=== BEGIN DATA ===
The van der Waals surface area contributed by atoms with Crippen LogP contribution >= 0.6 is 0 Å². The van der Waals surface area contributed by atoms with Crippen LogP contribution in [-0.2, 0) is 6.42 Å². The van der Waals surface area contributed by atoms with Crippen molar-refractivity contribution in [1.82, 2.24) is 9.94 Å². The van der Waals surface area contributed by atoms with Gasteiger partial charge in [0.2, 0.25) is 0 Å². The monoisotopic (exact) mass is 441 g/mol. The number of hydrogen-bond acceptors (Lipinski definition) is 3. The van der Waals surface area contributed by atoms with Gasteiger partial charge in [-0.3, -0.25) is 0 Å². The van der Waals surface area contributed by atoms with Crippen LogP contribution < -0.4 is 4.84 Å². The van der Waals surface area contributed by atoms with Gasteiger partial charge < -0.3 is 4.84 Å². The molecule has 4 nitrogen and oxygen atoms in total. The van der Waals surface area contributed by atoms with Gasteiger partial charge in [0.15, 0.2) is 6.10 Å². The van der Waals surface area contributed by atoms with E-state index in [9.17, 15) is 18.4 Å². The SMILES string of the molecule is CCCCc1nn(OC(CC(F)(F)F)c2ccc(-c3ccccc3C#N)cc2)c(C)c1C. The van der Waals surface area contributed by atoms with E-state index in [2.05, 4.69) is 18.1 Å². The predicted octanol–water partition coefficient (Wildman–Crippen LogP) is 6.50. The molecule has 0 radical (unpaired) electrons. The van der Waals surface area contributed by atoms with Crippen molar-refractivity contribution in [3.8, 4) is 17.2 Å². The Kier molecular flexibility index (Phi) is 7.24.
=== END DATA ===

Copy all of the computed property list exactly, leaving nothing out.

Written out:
The van der Waals surface area contributed by atoms with Crippen LogP contribution >= 0.6 is 0 Å². The van der Waals surface area contributed by atoms with Crippen LogP contribution in [-0.2, 0) is 6.42 Å². The van der Waals surface area contributed by atoms with Crippen molar-refractivity contribution in [1.82, 2.24) is 9.94 Å². The van der Waals surface area contributed by atoms with Gasteiger partial charge in [0.2, 0.25) is 0 Å². The monoisotopic (exact) mass is 441 g/mol. The number of hydrogen-bond acceptors (Lipinski definition) is 3. The van der Waals surface area contributed by atoms with Gasteiger partial charge in [-0.3, -0.25) is 0 Å². The van der Waals surface area contributed by atoms with Crippen LogP contribution < -0.4 is 4.84 Å². The van der Waals surface area contributed by atoms with Gasteiger partial charge < -0.3 is 4.84 Å². The molecule has 4 nitrogen and oxygen atoms in total. The van der Waals surface area contributed by atoms with Gasteiger partial charge in [0.15, 0.2) is 6.10 Å². The van der Waals surface area contributed by atoms with E-state index in [9.17, 15) is 18.4 Å². The SMILES string of the molecule is CCCCc1nn(OC(CC(F)(F)F)c2ccc(-c3ccccc3C#N)cc2)c(C)c1C. The van der Waals surface area contributed by atoms with E-state index in [2.05, 4.69) is 18.1 Å². The predicted octanol–water partition coefficient (Wildman–Crippen LogP) is 6.50. The molecule has 0 radical (unpaired) electrons. The van der Waals surface area contributed by atoms with Crippen molar-refractivity contribution in [3.8, 4) is 17.2 Å². The Kier molecular flexibility index (Phi) is 7.24.